Shocking Trends in American Teen Drug Use Revealed
The National Institute of Drug Abuse recently released the results of their 2015 Monitoring the Future survey. It shows that drug use among teens has been stable or decreased across nearly all substances of abuse.
Though you might not guess it from the irresponsible, often dangerously inaccurate media coverage of drug related emergencies, teen use of almost all drugs has remained level, or gone down. Cigarette smoking has continued to decline, reaching it's lowest levels in years - among 10th graders it has gone down from 6.6% 5 years ago to 3% in 2015. Alcohol use has also continued to decline, down to 17.2 percent among high school seniors, down from it's peak of 31.5 percent in 1998. MDMA use has also decreased among seniors, from 5% in 2014 to 3.6% in 2015. These are some highlights from the study:
- Use of many illicit drugs has trended down. Among high school seniors, 23.6 percent report using an illicit drug in the past month, with 7.6 percent reporting they used an illicit drug other than marijuana.
- Perception of marijuana use as risky continues to decline, with 31.9 percent of seniors saying regular use could be harmful, compared to 36.1 percent last year.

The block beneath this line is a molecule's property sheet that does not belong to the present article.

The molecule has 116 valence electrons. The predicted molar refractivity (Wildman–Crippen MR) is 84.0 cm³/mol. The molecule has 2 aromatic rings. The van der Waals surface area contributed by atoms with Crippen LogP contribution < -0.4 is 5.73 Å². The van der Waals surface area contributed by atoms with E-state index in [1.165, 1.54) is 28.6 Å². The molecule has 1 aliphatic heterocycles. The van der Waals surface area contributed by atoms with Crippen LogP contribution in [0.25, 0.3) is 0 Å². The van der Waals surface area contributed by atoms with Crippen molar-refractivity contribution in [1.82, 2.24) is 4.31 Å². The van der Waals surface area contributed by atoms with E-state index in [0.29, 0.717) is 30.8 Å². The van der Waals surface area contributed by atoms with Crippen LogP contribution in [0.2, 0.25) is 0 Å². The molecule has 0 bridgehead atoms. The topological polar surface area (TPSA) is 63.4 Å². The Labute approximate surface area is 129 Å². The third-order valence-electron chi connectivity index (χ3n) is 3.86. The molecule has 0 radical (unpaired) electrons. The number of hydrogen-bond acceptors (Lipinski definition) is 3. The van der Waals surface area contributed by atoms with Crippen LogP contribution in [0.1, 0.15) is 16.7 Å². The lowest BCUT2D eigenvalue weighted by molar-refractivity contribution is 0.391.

- Past year use of synthetic cannabinoids ("synthetic marijuana") is at 5.2 percent for 12th graders, down significantly from 11.4 in 2011, the first year it was measured in the survey.
- Past year use of heroin, typically very low among teens, is at an all-time low at 0.3 percent for eighth graders, and 0.5 for 10th and 12th graders.
- Use of MDMA (also known as Ecstasy or Molly), inhalants, and LSD are generally stable or down. In 2015, 3.6 percent of seniors reported past year use of MDMA, compared to 5 percent in 2014.
- Non-medical use of the prescription amphetamine Adderall, typically given for ADHD, remains high at 7.5 percent among 12th graders.
- Use of prescription opioids continues its downward trend, with 4.4 percent of high school seniors reporting non-medical use of Vicodin (hydrocodone and acetaminophen), down from a peak of 10.5 percent in 2003.
Read the full study here.